# Uniform distribution on the surface of unit sphere

It is known that given $X=(X_1, X_2, \ldots, X_n)$ iid $\sim N(0,1)$, then $X/\sqrt{X_1^2+\cdots+X_n^2}$ is uniformly distributed on the surface of unit sphere.

Intuitively, I know that that's because the probability of $X/\sqrt{X_1^2+\cdots+X_n^2}$ belonging to any region with the same area on the surface should be the same. But how can I prove it mathematically?

• See the references in the article. – user64494 Jul 16 '13 at 5:30
• @user64494 i saw that page before but the references there only mentioned the method, not a detailed proof. – Julie Jul 16 '13 at 12:35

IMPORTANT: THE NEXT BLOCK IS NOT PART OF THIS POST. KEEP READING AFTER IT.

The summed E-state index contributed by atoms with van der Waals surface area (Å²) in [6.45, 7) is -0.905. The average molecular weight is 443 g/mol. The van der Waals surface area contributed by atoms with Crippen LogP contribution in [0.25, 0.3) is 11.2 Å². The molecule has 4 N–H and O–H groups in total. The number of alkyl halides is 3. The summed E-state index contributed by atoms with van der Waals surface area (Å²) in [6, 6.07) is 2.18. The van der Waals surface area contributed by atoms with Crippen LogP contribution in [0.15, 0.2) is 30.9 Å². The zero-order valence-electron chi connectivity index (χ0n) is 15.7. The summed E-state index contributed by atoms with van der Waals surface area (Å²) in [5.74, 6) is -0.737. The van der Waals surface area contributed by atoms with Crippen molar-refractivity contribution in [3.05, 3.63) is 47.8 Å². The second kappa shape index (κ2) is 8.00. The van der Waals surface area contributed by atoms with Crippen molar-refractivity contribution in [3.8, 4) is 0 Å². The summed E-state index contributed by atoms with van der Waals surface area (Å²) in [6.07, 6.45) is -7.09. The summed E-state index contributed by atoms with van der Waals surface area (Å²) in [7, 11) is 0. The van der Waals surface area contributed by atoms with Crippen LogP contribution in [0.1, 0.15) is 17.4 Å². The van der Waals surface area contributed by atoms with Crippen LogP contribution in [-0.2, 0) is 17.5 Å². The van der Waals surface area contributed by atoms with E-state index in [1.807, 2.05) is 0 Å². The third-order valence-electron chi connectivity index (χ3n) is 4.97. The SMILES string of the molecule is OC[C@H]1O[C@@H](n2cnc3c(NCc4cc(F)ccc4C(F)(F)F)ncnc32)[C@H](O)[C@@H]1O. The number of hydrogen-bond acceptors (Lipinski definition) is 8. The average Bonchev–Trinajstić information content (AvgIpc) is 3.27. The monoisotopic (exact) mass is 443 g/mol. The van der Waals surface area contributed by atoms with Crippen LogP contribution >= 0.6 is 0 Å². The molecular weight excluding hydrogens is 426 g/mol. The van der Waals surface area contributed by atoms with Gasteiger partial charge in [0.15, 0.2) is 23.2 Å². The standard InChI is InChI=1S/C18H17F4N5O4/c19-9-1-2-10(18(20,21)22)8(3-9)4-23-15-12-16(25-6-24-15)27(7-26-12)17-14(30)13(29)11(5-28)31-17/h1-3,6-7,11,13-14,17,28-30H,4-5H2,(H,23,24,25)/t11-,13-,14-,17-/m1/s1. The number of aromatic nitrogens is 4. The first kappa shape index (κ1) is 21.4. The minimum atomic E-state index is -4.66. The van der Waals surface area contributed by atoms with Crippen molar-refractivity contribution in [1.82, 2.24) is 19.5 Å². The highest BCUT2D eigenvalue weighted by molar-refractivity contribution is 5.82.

• Have you tried to use spherical coordinates? – Davide Giraudo Jul 16 '13 at 17:20
• – cardinal Jul 16 '13 at 23:25
• @cardinal Thanks a lot! – Julie Jul 17 '13 at 3:14

Suppose $$X_1$$ and $$X=(X_1, X_2, \ldots, X_n)$$ iid $$\sim N(0,1)$$, then $$X \sim N(0, I_n)$$, where $$N(0, I_n)$$ is the multivariate normal distribution with zero-mean and identity covariance matrix. From that it follows, that if $$O$$ is an orthogonal matrix, that $$OX$$ is identically distributed with $$X$$. From that it follows, that $$Y = \frac{X}{||X||_2}$$ is identically distributed with $$\frac{OX}{||OX||_2} = \frac{OX}{||X||_2}$$. From that we can conclude, that $$Y$$ is invariant under rotations and belongs to the unit sphere. There is only one probability distribution, that satisfies both those conditions at the same time: that is the uniform distribution on the unit sphere.